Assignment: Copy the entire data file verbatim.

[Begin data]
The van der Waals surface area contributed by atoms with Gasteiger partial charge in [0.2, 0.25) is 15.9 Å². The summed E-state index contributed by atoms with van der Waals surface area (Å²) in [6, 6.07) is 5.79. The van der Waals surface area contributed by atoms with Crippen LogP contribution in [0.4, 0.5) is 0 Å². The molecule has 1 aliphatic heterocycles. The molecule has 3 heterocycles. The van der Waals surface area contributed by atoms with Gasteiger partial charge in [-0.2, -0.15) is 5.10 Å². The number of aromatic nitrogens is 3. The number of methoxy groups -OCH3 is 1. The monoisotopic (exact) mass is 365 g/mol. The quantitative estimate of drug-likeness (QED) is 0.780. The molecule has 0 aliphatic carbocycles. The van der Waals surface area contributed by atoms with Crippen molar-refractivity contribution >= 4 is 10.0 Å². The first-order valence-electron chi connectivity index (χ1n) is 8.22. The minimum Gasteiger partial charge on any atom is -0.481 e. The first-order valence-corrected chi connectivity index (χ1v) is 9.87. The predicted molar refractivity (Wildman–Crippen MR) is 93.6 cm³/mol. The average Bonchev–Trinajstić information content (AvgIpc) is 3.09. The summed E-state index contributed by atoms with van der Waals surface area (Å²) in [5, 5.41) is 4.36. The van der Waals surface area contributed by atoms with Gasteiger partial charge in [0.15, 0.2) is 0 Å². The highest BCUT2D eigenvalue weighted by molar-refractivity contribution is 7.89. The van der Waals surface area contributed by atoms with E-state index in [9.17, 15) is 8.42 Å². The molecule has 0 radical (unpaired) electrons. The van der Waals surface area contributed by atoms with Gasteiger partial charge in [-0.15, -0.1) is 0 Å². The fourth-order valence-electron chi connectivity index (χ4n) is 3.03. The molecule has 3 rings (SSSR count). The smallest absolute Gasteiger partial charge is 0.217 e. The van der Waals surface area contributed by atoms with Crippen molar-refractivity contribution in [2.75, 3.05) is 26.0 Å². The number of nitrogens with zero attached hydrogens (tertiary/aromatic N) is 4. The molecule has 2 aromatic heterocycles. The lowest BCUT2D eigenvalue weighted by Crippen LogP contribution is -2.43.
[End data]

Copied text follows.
The van der Waals surface area contributed by atoms with Gasteiger partial charge in [0.2, 0.25) is 15.9 Å². The summed E-state index contributed by atoms with van der Waals surface area (Å²) in [6, 6.07) is 5.79. The van der Waals surface area contributed by atoms with Crippen LogP contribution in [0.4, 0.5) is 0 Å². The molecule has 1 aliphatic heterocycles. The molecule has 3 heterocycles. The van der Waals surface area contributed by atoms with Gasteiger partial charge in [-0.2, -0.15) is 5.10 Å². The number of aromatic nitrogens is 3. The number of methoxy groups -OCH3 is 1. The monoisotopic (exact) mass is 365 g/mol. The quantitative estimate of drug-likeness (QED) is 0.780. The molecule has 0 aliphatic carbocycles. The van der Waals surface area contributed by atoms with Crippen molar-refractivity contribution >= 4 is 10.0 Å². The first-order valence-electron chi connectivity index (χ1n) is 8.22. The minimum Gasteiger partial charge on any atom is -0.481 e. The first-order valence-corrected chi connectivity index (χ1v) is 9.87. The predicted molar refractivity (Wildman–Crippen MR) is 93.6 cm³/mol. The average Bonchev–Trinajstić information content (AvgIpc) is 3.09. The summed E-state index contributed by atoms with van der Waals surface area (Å²) in [5, 5.41) is 4.36. The van der Waals surface area contributed by atoms with Gasteiger partial charge in [0.15, 0.2) is 0 Å². The highest BCUT2D eigenvalue weighted by molar-refractivity contribution is 7.89. The van der Waals surface area contributed by atoms with E-state index in [9.17, 15) is 8.42 Å². The molecule has 0 radical (unpaired) electrons. The van der Waals surface area contributed by atoms with Gasteiger partial charge in [-0.15, -0.1) is 0 Å². The fourth-order valence-electron chi connectivity index (χ4n) is 3.03. The molecule has 3 rings (SSSR count). The smallest absolute Gasteiger partial charge is 0.217 e. The van der Waals surface area contributed by atoms with Crippen molar-refractivity contribution in [2.75, 3.05) is 26.0 Å². The number of nitrogens with zero attached hydrogens (tertiary/aromatic N) is 4. The molecule has 2 aromatic heterocycles. The lowest BCUT2D eigenvalue weighted by Crippen LogP contribution is -2.43.